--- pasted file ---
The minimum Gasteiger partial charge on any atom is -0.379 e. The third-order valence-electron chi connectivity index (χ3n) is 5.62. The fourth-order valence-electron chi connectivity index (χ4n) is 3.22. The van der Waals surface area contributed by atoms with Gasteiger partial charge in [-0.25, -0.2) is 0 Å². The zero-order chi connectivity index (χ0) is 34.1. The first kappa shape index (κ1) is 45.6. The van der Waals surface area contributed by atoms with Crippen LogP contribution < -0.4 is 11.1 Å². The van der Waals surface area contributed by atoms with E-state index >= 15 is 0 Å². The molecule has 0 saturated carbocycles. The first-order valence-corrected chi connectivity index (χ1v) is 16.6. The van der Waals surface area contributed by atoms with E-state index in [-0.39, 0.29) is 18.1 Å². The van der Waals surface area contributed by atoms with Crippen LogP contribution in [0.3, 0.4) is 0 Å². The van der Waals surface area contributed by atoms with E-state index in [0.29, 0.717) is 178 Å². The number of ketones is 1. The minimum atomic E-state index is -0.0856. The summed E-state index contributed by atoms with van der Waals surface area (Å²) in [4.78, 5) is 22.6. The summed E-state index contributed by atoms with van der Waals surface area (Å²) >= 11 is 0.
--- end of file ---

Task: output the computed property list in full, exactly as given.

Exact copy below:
The minimum Gasteiger partial charge on any atom is -0.379 e. The third-order valence-electron chi connectivity index (χ3n) is 5.62. The fourth-order valence-electron chi connectivity index (χ4n) is 3.22. The van der Waals surface area contributed by atoms with Gasteiger partial charge in [-0.25, -0.2) is 0 Å². The zero-order chi connectivity index (χ0) is 34.1. The first kappa shape index (κ1) is 45.6. The van der Waals surface area contributed by atoms with Crippen LogP contribution < -0.4 is 11.1 Å². The van der Waals surface area contributed by atoms with E-state index >= 15 is 0 Å². The molecule has 0 saturated carbocycles. The first-order valence-corrected chi connectivity index (χ1v) is 16.6. The van der Waals surface area contributed by atoms with E-state index in [-0.39, 0.29) is 18.1 Å². The van der Waals surface area contributed by atoms with Crippen LogP contribution in [0.3, 0.4) is 0 Å². The van der Waals surface area contributed by atoms with E-state index in [0.29, 0.717) is 178 Å². The number of ketones is 1. The minimum atomic E-state index is -0.0856. The summed E-state index contributed by atoms with van der Waals surface area (Å²) in [4.78, 5) is 22.6. The summed E-state index contributed by atoms with van der Waals surface area (Å²) >= 11 is 0.